Math 482 (Lecture 16): Max flow and min cut
This lecture discusses Sections 6.1 and 6.2 of the textbook.
* We have studied the primaldual method and shown how it applies to the shortest path
problem.
* We will now study the maxflow problem at greater depth. It is efficiently solved by the
FordFulkerson algorithm.
* Later we will comment on how the FordFulkerson algorithm can be seen from the
point of view of primaldual methods.
We have aleady introduced the max flow problem:
max v
s.t. Af+dv=0, f≤ b, g≥0
where d is defined by d
s
=1, d
t
=1 and d
i
=0 if i is not s,t.
In class exercise:
(a) Write this LP out for the
wiki problem
.
(b) In eq (5.21) of the textbook, it is mentioned that one can replace Af+dv=0 with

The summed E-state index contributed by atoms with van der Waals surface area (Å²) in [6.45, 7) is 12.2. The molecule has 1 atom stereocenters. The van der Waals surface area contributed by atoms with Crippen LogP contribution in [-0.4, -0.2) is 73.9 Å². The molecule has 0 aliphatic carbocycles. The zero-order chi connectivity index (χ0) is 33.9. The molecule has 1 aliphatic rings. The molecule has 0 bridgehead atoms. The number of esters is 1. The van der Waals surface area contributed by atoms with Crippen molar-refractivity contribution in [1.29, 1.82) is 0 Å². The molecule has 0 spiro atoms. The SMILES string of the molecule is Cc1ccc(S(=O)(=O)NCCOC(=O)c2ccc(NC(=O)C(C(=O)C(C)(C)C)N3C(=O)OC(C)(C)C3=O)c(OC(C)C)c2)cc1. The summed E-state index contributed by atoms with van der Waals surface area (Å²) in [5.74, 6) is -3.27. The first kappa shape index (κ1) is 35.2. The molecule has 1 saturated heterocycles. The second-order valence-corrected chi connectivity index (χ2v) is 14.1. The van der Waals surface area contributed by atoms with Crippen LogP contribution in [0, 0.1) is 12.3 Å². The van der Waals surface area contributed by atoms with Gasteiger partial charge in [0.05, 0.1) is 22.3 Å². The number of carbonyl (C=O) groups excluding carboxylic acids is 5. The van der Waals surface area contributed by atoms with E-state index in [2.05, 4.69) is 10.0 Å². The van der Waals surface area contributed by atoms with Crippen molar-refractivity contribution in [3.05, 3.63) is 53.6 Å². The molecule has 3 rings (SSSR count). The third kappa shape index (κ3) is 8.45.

Af+dv≤ 0. Why?
Solution:
(a) is straightforward and discussed in class. (b): the textbook says "since a
deficit in the flow balance at any node implies a surplus at some other". Indeed, convince
yourself that it must be an equality in the rows for s and t. Then a strict inequality means
some of the goods being flowed are lost at a vertex. But some must be gained elsewhere
if at the end "t" receives everything "s" sent.
The min cut problem
Definition:
An
st cut
is a partition (A,B) of the nodes V into A and B such that s
∈
A and
t
∈
B.
The
capacity
of an st cut is
C(A,B)=Σ b(i,j)
where the sum is over all arcs (i,j) with i
∈
A and j&isin B.
In class exercise:
What is the minimum cut in the
wiki problem
?
Answer:
15 = the max flow
In class exercise:
"Clearly" the max flow is at most the capacity of any cut. Why?
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 Spring '08
 Staff
 Math, Shortest path problem, Flow network, Maximum flow problem, MAX Flow

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